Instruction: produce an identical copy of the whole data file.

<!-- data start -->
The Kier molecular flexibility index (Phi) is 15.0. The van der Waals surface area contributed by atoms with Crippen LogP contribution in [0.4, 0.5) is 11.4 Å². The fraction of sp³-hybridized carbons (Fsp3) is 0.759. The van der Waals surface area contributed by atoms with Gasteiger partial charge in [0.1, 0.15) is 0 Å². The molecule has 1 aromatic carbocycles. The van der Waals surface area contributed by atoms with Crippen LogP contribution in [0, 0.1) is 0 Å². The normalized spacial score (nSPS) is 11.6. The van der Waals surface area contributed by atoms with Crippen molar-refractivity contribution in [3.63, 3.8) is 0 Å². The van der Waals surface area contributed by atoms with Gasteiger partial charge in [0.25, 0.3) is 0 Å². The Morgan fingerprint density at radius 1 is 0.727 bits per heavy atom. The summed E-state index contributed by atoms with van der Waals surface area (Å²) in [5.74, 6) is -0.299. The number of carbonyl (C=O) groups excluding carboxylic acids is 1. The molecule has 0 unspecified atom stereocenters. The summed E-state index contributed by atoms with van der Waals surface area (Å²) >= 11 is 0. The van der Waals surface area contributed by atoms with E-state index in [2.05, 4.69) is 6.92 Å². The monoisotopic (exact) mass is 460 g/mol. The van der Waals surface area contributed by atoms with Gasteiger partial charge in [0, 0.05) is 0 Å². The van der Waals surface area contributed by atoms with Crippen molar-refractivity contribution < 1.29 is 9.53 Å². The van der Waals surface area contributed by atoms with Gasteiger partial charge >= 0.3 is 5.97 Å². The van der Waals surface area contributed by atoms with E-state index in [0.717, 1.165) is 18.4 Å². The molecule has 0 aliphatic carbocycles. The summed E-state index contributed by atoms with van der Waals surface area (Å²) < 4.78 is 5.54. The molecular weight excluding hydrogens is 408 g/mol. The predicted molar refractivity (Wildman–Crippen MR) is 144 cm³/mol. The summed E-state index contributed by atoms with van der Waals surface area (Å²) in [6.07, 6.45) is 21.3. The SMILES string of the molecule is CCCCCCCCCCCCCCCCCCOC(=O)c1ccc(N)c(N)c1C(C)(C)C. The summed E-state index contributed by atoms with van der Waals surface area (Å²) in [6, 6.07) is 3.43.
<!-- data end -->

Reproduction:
The Kier molecular flexibility index (Phi) is 15.0. The van der Waals surface area contributed by atoms with Crippen LogP contribution in [0.4, 0.5) is 11.4 Å². The fraction of sp³-hybridized carbons (Fsp3) is 0.759. The van der Waals surface area contributed by atoms with Gasteiger partial charge in [0.1, 0.15) is 0 Å². The molecule has 1 aromatic carbocycles. The van der Waals surface area contributed by atoms with Crippen LogP contribution in [0, 0.1) is 0 Å². The normalized spacial score (nSPS) is 11.6. The van der Waals surface area contributed by atoms with Crippen molar-refractivity contribution in [3.63, 3.8) is 0 Å². The van der Waals surface area contributed by atoms with Gasteiger partial charge in [0.25, 0.3) is 0 Å². The Morgan fingerprint density at radius 1 is 0.727 bits per heavy atom. The summed E-state index contributed by atoms with van der Waals surface area (Å²) in [5.74, 6) is -0.299. The number of carbonyl (C=O) groups excluding carboxylic acids is 1. The molecule has 0 unspecified atom stereocenters. The summed E-state index contributed by atoms with van der Waals surface area (Å²) >= 11 is 0. The van der Waals surface area contributed by atoms with E-state index in [2.05, 4.69) is 6.92 Å². The monoisotopic (exact) mass is 460 g/mol. The van der Waals surface area contributed by atoms with Gasteiger partial charge in [0, 0.05) is 0 Å². The van der Waals surface area contributed by atoms with Crippen molar-refractivity contribution < 1.29 is 9.53 Å². The van der Waals surface area contributed by atoms with Gasteiger partial charge >= 0.3 is 5.97 Å². The van der Waals surface area contributed by atoms with E-state index in [0.717, 1.165) is 18.4 Å². The molecule has 0 aliphatic carbocycles. The summed E-state index contributed by atoms with van der Waals surface area (Å²) < 4.78 is 5.54. The molecular weight excluding hydrogens is 408 g/mol. The predicted molar refractivity (Wildman–Crippen MR) is 144 cm³/mol. The summed E-state index contributed by atoms with van der Waals surface area (Å²) in [6.07, 6.45) is 21.3. The SMILES string of the molecule is CCCCCCCCCCCCCCCCCCOC(=O)c1ccc(N)c(N)c1C(C)(C)C. The summed E-state index contributed by atoms with van der Waals surface area (Å²) in [6, 6.07) is 3.43.